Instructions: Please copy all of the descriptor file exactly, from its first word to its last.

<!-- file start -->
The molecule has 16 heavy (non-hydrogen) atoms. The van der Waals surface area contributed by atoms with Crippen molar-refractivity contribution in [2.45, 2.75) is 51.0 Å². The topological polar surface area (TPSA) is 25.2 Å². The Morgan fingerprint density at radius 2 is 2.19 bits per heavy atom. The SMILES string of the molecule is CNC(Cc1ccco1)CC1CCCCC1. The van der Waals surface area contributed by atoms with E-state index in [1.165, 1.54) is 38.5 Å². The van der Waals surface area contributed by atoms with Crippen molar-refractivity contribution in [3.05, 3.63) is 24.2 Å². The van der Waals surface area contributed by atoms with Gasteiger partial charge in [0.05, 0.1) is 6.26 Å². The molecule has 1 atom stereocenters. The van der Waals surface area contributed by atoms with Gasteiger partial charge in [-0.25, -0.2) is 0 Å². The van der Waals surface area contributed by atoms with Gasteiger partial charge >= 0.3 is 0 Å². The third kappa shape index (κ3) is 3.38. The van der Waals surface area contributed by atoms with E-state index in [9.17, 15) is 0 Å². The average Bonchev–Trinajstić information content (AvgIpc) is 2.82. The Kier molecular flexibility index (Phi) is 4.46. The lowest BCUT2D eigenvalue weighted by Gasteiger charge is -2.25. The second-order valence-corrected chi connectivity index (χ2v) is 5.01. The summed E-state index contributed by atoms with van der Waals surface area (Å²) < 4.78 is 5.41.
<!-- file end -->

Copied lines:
The molecule has 16 heavy (non-hydrogen) atoms. The van der Waals surface area contributed by atoms with Crippen molar-refractivity contribution in [2.45, 2.75) is 51.0 Å². The topological polar surface area (TPSA) is 25.2 Å². The Morgan fingerprint density at radius 2 is 2.19 bits per heavy atom. The SMILES string of the molecule is CNC(Cc1ccco1)CC1CCCCC1. The van der Waals surface area contributed by atoms with E-state index in [1.165, 1.54) is 38.5 Å². The van der Waals surface area contributed by atoms with Crippen molar-refractivity contribution in [3.05, 3.63) is 24.2 Å². The van der Waals surface area contributed by atoms with Gasteiger partial charge in [0.05, 0.1) is 6.26 Å². The molecule has 1 atom stereocenters. The van der Waals surface area contributed by atoms with Gasteiger partial charge in [-0.25, -0.2) is 0 Å². The van der Waals surface area contributed by atoms with Gasteiger partial charge >= 0.3 is 0 Å². The third kappa shape index (κ3) is 3.38. The van der Waals surface area contributed by atoms with E-state index in [9.17, 15) is 0 Å². The average Bonchev–Trinajstić information content (AvgIpc) is 2.82. The Kier molecular flexibility index (Phi) is 4.46. The lowest BCUT2D eigenvalue weighted by Gasteiger charge is -2.25. The second-order valence-corrected chi connectivity index (χ2v) is 5.01. The summed E-state index contributed by atoms with van der Waals surface area (Å²) < 4.78 is 5.41.